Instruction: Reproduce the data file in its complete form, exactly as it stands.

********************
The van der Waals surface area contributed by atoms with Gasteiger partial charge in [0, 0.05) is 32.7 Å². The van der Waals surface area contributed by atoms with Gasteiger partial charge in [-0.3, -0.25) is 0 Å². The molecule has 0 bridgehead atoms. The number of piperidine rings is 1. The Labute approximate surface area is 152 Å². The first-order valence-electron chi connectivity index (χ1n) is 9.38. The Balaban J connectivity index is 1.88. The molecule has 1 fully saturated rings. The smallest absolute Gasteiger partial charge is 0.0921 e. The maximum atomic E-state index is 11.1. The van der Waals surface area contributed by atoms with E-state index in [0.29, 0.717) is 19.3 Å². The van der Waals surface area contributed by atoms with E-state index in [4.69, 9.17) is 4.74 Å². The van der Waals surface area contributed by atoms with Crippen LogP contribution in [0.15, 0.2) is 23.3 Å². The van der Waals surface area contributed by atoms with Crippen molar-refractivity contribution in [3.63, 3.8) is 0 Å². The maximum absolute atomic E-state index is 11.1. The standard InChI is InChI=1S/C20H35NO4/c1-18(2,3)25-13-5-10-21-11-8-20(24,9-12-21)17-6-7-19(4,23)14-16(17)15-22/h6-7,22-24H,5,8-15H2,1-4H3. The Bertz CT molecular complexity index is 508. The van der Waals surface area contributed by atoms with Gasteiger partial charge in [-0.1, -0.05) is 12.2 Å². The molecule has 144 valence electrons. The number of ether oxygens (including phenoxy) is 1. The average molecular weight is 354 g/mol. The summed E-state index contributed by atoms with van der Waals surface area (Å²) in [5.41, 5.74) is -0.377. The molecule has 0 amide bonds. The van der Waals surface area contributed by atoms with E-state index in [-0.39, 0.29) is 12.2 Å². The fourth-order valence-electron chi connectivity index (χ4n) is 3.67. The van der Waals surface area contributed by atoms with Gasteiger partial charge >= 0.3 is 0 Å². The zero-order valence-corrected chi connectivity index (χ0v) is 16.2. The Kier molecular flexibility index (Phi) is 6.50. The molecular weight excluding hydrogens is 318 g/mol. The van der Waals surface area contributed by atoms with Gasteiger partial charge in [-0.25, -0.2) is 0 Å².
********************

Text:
The van der Waals surface area contributed by atoms with Gasteiger partial charge in [0, 0.05) is 32.7 Å². The van der Waals surface area contributed by atoms with Gasteiger partial charge in [-0.3, -0.25) is 0 Å². The molecule has 0 bridgehead atoms. The number of piperidine rings is 1. The Labute approximate surface area is 152 Å². The first-order valence-electron chi connectivity index (χ1n) is 9.38. The Balaban J connectivity index is 1.88. The molecule has 1 fully saturated rings. The smallest absolute Gasteiger partial charge is 0.0921 e. The maximum atomic E-state index is 11.1. The van der Waals surface area contributed by atoms with E-state index in [0.29, 0.717) is 19.3 Å². The van der Waals surface area contributed by atoms with E-state index in [4.69, 9.17) is 4.74 Å². The van der Waals surface area contributed by atoms with Crippen LogP contribution in [0.15, 0.2) is 23.3 Å². The van der Waals surface area contributed by atoms with Crippen molar-refractivity contribution in [3.63, 3.8) is 0 Å². The maximum absolute atomic E-state index is 11.1. The standard InChI is InChI=1S/C20H35NO4/c1-18(2,3)25-13-5-10-21-11-8-20(24,9-12-21)17-6-7-19(4,23)14-16(17)15-22/h6-7,22-24H,5,8-15H2,1-4H3. The Bertz CT molecular complexity index is 508. The van der Waals surface area contributed by atoms with Gasteiger partial charge in [-0.1, -0.05) is 12.2 Å². The molecule has 144 valence electrons. The number of ether oxygens (including phenoxy) is 1. The average molecular weight is 354 g/mol. The summed E-state index contributed by atoms with van der Waals surface area (Å²) in [5.41, 5.74) is -0.377. The molecule has 0 amide bonds. The van der Waals surface area contributed by atoms with E-state index in [-0.39, 0.29) is 12.2 Å². The fourth-order valence-electron chi connectivity index (χ4n) is 3.67. The van der Waals surface area contributed by atoms with Gasteiger partial charge >= 0.3 is 0 Å². The zero-order valence-corrected chi connectivity index (χ0v) is 16.2. The Kier molecular flexibility index (Phi) is 6.50. The molecular weight excluding hydrogens is 318 g/mol. The van der Waals surface area contributed by atoms with Gasteiger partial charge in [-0.25, -0.2) is 0 Å².